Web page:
These and other objects are achieved by the disclosed fill in an electrodeless sodium iodide arc lamp for supporting a plasma discharge, the fill comprising sodium iodide, mercury iodide, and xenon in a sufficient quantity to limit chemical transport of energy from the plasma discharge to the walls of the arc tube. In particular, the fill comprises mercury iodide in a quantity less than the quantity of sodium iodide, the quantity of mercury iodide being sufficient to provide an amount of free iodine near the arc tube walls when the lamp is operating. The sodium iodide may also be present in an quantity which provides a reservoir of condensate during lamp operation.
In another aspect of the present invention, an electrodeless metal halide arc discharge lamp comprises a light-transmissive arc tube for containing an arc discharge and a fill disposed in the arc tube. The fill includes sodium iodide and xenon. The lamp further comprises excitation means for coupling radio-frequency energy to the fill.
The novel features of the invention are set forth with particularity in the appended claims. The invention itself, however, as to organization and method of operation, together with further objects and advantages thereof, may best be understood by reference to the following description taken in conjunction with the accompanying drawings in which:
FIG. 1 is a side, cross-sectional view of the electrodeless lamp of the present invention and apparatus for exciting the lamp fill.
FIGS. 2A, 2B and 2C are cross-sectional views of differently shaped arc tubes for an electrodeless lamp.
Referring to FIG. 1, an electrodeless arc discharge lamp includes an arc tube 10 for containing a fill 11. Arc tube 10 comprises a light-transmissive material such as fused quartz or a refractory ceramic material, e.g. sintered polycrystalline alumina. One possible shape for arc tube 10 may be described as a flattened spherical shape or as a short cylindrical shape (eg. a hockey puck or pill box) with rounded edges. The major diameter of arc tube 10 may be about 5 centimeters, for example.
An outer envelope 12 is disposed around arc tube 10. Outer envelope 12 is light-transmissive and may also be comprised of quartz or a refractory ceramic. Convective cooling of arc tube 10 is limited by outer envelope 12. A blanket of quartz wool 15 may also be provided between arc tube 10 and outer envelope 12 to further limit cooling.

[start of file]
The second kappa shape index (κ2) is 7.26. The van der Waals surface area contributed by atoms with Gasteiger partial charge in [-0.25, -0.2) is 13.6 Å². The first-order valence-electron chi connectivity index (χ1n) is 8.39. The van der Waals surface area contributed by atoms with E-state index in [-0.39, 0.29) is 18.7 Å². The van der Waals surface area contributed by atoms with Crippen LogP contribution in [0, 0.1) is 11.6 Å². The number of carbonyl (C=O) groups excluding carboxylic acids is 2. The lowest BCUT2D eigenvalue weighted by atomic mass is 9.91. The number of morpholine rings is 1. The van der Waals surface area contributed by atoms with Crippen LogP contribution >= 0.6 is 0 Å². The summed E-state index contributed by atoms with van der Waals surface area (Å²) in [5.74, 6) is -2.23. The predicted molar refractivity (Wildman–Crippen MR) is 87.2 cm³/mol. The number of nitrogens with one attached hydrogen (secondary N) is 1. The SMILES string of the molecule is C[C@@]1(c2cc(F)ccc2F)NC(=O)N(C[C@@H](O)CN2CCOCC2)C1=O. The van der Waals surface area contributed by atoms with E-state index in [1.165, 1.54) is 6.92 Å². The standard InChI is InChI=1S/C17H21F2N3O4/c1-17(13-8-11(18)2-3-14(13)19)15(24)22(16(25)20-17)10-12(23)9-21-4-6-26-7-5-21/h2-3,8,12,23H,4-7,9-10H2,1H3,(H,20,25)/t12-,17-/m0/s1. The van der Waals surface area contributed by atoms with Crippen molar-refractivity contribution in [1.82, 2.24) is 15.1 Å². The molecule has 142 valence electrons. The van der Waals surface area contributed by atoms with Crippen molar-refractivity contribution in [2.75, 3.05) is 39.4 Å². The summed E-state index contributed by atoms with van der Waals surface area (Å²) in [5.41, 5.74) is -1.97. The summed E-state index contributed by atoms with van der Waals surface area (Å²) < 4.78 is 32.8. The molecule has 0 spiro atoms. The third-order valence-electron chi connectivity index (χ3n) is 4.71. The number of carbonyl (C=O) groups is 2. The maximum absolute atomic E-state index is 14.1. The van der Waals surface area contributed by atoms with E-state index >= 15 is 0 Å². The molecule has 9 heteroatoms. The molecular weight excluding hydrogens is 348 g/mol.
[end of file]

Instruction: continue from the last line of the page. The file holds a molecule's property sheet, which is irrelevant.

A primary coil 13 and a radio-frequency (RF) power supply 14 are employed to excite a plasma arc discharge in fill 11. This configuration of primary 13 and RF power supply 14 is known in the art and is commonly referred to as a high intensity discharge solenoidal electric field (HID-SEF) lamp. The SEF configuration is essentially a transformer which couples radio-frequency energy to a plasma, the plasma acting as a single-turn secondary. A changing with time magnetic field which results from current in primary coil 13 creates an electric field in arc tube 10 which closes upon itself completely. Current flows as a result of the electric field and an arc discharge results in arc tube 10. HID-SEF lamp structures are the subject matter of U.S. Pat. No. 4,017,764 and U.S. Pat. No. 4,180,763, both issued to J. M. Anderson and assigned to the assignee of the present invention. Both patents are hereby incorporated by reference. An exemplary frequency of operation for RF power supply 14 is 13.56 megahertz. Typical power input to the lamp may be up to about 1200 watts.
Turning now to the contents of arc tube 10, fill 11 includes sodium iodide and xenon buffer gas. The amount of sodium iodide in fill 11 should be sufficient to achieve a sodium partial pressure within the arc discharge (lamp at full operating temperature) of about 10 to 100 torr. It is also preferable to provide enough sodium iodide so that a reservoir of sodium iodide condensate results even while the lamp is operating. In an arc tube having a volume of about 40 cc, the vaporization of 5 mg of NaI results in a sodium partial pressure of about 100 torr. Less than 5 mg of NaI results in a lower sodium pressure and no condensate. More than 5 mg of NaI results in a reservoir of condensate about equal to the excess over 5 mg. A typical partial pressure of xenon buffer gas is 200 torr at room temperature. The chemical inertness, high excitation and ionizing potentials, high atomic weight and large cross section for atom-to-atom collisions of xenon result in high efficacy for sodium iodide arc discharge lamps. The use of high pressure xenon buffer gas results in an improved sodium-iodine atomic ratio throughout the plasma arc so as to facilitate molecular bonding to form sodium iodide, with reduced free atomic sodium near the arc tube walls, which are at cooler temperatures.